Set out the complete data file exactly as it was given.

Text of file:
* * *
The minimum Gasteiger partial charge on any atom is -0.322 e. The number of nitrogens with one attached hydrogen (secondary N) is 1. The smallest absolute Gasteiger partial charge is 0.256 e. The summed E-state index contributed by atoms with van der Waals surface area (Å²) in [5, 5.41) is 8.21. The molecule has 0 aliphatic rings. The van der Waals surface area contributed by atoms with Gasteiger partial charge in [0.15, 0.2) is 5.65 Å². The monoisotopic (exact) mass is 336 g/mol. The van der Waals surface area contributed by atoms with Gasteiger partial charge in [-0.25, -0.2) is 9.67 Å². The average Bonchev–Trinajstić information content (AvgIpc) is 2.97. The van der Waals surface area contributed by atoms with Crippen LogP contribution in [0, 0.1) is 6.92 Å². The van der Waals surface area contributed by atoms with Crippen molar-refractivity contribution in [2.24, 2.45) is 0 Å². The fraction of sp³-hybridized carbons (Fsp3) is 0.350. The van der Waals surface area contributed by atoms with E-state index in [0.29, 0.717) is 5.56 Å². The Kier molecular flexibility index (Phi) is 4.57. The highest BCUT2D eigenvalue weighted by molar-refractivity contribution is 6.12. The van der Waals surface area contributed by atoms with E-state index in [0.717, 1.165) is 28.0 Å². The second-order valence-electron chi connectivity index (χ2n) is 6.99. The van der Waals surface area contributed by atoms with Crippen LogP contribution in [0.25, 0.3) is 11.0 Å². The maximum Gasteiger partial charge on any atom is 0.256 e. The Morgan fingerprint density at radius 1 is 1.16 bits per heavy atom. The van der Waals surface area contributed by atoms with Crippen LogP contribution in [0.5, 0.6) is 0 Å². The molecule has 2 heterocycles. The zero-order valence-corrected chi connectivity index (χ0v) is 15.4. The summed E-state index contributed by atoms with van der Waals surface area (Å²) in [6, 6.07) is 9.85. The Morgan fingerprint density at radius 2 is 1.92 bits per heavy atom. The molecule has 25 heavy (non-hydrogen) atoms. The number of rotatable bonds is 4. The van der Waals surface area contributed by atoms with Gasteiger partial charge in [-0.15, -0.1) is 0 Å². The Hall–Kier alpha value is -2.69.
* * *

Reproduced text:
The minimum Gasteiger partial charge on any atom is -0.322 e. The number of nitrogens with one attached hydrogen (secondary N) is 1. The smallest absolute Gasteiger partial charge is 0.256 e. The summed E-state index contributed by atoms with van der Waals surface area (Å²) in [5, 5.41) is 8.21. The molecule has 0 aliphatic rings. The van der Waals surface area contributed by atoms with Gasteiger partial charge in [0.15, 0.2) is 5.65 Å². The monoisotopic (exact) mass is 336 g/mol. The van der Waals surface area contributed by atoms with Gasteiger partial charge in [-0.25, -0.2) is 9.67 Å². The average Bonchev–Trinajstić information content (AvgIpc) is 2.97. The van der Waals surface area contributed by atoms with Crippen LogP contribution in [0, 0.1) is 6.92 Å². The van der Waals surface area contributed by atoms with Crippen molar-refractivity contribution in [2.24, 2.45) is 0 Å². The fraction of sp³-hybridized carbons (Fsp3) is 0.350. The van der Waals surface area contributed by atoms with E-state index in [0.29, 0.717) is 5.56 Å². The Kier molecular flexibility index (Phi) is 4.57. The highest BCUT2D eigenvalue weighted by molar-refractivity contribution is 6.12. The van der Waals surface area contributed by atoms with E-state index in [0.717, 1.165) is 28.0 Å². The second-order valence-electron chi connectivity index (χ2n) is 6.99. The van der Waals surface area contributed by atoms with Crippen LogP contribution in [0.25, 0.3) is 11.0 Å². The maximum Gasteiger partial charge on any atom is 0.256 e. The Morgan fingerprint density at radius 1 is 1.16 bits per heavy atom. The van der Waals surface area contributed by atoms with Crippen LogP contribution in [0.5, 0.6) is 0 Å². The molecule has 2 heterocycles. The zero-order valence-corrected chi connectivity index (χ0v) is 15.4. The summed E-state index contributed by atoms with van der Waals surface area (Å²) in [6, 6.07) is 9.85. The Morgan fingerprint density at radius 2 is 1.92 bits per heavy atom. The molecule has 25 heavy (non-hydrogen) atoms. The number of rotatable bonds is 4. The van der Waals surface area contributed by atoms with Gasteiger partial charge in [-0.15, -0.1) is 0 Å². The Hall–Kier alpha value is -2.69.